Future Shock! provides a necessary jolt to comic book lore

Future Shock
3 Stars (3 / 5)


What comes to mind when you think of influential comics?

Maybe you think of the big publishers, DC or Marvel, or maybe your mind leaps straight to iconic graphic novels, like Watchmen or The Sandman. What, though, about sci-fi anthology 2000AD. With out its the comic landscape as we know it would be demonstrably different – more barren, and a whole lot less exciting.

Future Shock! The Story of… takes us back to the comic’s origins in the tumultuous ‘70s, as The Sex Pistols fought for cultural relevancy against the crusty institution of the Silver Jubilee. Born from this anarchic jubilation, and the ashes of an ill-fated predecessor, 2000AD was the punk scene rendered with black ink and aliens.

Director Michael Thelin makes use of cutouts and cutaways aplenty, featuring iconic figures from 2000AD, but its the raft of talent who are willing to go on camera, each with their own take on the comic’s success and failures, that gives the documentary its layers.

Conceived by editor Pat Mills as biting satire with enough distance as to escape the censors — of course those aren’t Russian troops gunning down Margaret Thatcher on the steps of Saint Paul — Future Shock! interviews those inspired by 2000AD‘s vibrant, violent ideology; including Anthrax guitarist Scott Ian, who wrote a song named for Judge Dredd’s catchphrase, “I Am The Law”, as well as, unacknowledged, the likes of Paul Verhoeven (see: the corporate-fascist overtones of RoboCop).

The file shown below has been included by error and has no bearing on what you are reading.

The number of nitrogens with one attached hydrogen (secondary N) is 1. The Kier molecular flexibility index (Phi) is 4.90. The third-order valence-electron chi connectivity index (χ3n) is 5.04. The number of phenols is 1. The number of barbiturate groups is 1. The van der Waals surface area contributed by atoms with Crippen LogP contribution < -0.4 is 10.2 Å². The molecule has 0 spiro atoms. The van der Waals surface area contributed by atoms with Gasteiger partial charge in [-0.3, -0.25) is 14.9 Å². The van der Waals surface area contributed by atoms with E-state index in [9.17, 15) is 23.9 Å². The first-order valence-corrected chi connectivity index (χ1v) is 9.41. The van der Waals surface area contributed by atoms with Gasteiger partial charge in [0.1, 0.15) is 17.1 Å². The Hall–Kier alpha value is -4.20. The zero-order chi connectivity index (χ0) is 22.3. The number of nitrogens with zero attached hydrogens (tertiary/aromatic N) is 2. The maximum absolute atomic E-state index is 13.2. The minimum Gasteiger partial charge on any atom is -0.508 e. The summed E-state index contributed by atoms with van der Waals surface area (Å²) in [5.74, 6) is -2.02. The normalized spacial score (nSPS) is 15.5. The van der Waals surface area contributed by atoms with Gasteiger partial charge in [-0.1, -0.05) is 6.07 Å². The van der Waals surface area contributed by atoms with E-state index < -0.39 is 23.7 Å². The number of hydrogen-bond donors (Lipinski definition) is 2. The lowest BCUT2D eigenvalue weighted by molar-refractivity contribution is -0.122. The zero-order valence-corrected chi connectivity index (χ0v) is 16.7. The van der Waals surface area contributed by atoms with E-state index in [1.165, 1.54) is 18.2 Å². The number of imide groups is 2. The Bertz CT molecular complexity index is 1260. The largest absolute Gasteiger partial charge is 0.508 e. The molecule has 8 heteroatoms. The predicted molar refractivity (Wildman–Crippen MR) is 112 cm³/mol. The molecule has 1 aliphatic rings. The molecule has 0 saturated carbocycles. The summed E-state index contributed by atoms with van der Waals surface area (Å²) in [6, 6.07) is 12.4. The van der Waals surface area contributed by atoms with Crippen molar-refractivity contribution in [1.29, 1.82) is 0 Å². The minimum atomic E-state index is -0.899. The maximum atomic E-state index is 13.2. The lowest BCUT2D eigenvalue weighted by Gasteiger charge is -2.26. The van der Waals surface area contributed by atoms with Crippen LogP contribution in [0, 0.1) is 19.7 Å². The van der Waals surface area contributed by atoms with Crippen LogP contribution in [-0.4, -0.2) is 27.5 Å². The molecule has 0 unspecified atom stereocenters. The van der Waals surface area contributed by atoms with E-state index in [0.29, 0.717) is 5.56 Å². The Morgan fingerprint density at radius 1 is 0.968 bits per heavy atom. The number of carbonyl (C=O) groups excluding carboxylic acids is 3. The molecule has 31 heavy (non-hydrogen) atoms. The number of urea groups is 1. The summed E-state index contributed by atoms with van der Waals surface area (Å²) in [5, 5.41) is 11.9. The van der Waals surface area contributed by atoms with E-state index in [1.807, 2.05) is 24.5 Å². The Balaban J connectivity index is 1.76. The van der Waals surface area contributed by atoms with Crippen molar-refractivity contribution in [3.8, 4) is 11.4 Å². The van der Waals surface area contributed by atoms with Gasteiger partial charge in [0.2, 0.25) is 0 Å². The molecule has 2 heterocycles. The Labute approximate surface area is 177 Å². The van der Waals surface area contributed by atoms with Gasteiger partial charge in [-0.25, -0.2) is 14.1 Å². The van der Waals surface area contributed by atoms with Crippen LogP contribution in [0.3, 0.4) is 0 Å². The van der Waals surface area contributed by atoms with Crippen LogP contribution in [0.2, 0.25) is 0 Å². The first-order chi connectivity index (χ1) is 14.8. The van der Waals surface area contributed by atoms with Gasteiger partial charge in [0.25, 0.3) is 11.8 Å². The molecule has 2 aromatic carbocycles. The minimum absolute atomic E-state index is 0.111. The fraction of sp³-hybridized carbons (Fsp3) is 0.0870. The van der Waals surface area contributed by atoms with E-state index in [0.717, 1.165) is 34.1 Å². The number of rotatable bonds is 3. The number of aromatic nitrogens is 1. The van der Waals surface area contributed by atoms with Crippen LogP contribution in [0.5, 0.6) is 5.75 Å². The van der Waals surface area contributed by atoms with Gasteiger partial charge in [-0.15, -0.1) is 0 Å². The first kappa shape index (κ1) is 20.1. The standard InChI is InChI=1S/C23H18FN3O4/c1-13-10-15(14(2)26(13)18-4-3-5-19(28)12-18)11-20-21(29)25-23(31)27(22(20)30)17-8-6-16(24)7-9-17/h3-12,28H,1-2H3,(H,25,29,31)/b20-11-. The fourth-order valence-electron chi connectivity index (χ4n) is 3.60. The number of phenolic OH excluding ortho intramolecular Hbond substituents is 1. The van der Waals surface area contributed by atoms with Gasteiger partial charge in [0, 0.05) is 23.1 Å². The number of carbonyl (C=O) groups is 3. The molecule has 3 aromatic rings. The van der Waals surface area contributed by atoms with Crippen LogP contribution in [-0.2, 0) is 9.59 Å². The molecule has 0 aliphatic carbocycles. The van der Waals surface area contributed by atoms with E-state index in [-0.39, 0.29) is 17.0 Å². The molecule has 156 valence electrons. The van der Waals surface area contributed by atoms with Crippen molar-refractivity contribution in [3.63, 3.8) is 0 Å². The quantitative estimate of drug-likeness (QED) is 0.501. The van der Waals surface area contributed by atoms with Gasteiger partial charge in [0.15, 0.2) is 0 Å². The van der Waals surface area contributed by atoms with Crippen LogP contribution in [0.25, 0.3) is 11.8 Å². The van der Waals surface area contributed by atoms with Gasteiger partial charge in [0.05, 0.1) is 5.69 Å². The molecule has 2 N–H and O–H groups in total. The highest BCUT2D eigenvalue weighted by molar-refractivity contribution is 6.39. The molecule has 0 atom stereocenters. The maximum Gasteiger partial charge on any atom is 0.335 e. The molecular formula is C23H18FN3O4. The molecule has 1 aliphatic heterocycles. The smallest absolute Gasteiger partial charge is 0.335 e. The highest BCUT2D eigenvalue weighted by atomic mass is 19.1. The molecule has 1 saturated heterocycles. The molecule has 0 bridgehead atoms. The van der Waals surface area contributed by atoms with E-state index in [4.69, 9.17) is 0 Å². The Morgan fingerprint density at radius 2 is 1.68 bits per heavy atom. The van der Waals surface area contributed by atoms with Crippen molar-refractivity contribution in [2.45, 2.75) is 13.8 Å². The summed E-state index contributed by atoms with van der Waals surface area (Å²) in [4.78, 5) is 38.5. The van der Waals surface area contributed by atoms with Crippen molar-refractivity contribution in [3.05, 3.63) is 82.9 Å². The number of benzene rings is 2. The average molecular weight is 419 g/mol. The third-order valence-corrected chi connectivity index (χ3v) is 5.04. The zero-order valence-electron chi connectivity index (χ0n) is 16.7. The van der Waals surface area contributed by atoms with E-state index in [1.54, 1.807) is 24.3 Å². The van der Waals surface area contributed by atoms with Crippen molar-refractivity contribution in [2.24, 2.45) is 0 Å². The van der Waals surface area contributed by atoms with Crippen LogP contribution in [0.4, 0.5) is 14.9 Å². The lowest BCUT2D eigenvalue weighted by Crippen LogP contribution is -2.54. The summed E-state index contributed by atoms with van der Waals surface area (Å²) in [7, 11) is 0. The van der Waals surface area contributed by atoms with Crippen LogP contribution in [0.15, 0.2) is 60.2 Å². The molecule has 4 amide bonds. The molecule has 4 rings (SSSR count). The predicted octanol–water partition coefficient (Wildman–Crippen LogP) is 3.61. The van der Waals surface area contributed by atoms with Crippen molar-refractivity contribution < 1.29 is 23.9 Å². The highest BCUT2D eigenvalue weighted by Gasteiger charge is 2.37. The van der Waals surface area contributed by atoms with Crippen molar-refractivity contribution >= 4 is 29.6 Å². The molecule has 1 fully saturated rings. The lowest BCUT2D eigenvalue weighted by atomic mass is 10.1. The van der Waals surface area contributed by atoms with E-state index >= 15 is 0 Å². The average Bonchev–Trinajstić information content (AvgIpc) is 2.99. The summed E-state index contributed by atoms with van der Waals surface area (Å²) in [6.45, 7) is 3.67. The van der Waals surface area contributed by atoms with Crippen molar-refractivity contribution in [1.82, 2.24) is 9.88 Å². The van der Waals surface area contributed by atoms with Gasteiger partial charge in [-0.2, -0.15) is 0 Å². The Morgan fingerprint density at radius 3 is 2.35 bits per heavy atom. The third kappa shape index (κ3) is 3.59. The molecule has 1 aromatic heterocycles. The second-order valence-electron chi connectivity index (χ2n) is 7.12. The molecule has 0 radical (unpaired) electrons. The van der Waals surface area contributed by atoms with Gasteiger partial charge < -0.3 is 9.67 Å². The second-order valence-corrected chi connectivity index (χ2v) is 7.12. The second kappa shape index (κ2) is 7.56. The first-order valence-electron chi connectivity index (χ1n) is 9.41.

Future Shock! also details how 2000AD ultimately became a victim of its own success as its  status as home to some of the most unique artists and writers around essentially transformed it into a hunting ground for its more mainstream US brethren.

While Neil Gaiman — who ruminates here on how British mistrust was able to breathe new life into Batman and Superman — and Alan Moore — who notably does not appear — went onto greater things, 2000AD sadly descended into titillation and excess.

With a healthy dose of profanity, obscenity, and contradiction throughout — the aggrieved Mills brings the documentary to a close with a potty-mouthed rant — Future Shock! mostly serves as testament to a comic that, though highs and lows, is still going. Even after comic legends like Kevin O’Neill (of League of Extraordinary Gentlemen) found themselves reduced to “art bodgers” – systematically removing signatures from artist’s work to prevent them building a reputation – 2000AD still persists; fifteen years, in fact, after the once futuristic promise of its title.

From its early days as a subversive counterpoint to Star Wars, through social commentary and general insanity, 2000AD may no longer unequivocally be The Galaxy’s Greatest Comic, but, from Halo Jones to Nemesis the Warlock, its impact on the modern superhero and the birth of the MCU, it remains, inarguably, one of the most important.

Author: robertmwallis

Graduate of Royal Holloway and the London Film School. Founder of Of All The Film Sites; formerly Of All The Film Blogs (www.ofallthefilmblogs.blogspot.co.uk). Formerly Film & TV Editor of The Metropolist (www.themetropolist.com) and Official Sidekick at A Place to Hang Your Cape (www.ap2hyc.com). Co-host of the Electric Shadows podcast (http://bit.ly/29Pd7RS) and member of the Online Film Critics Society (http://www.ofcs.org).

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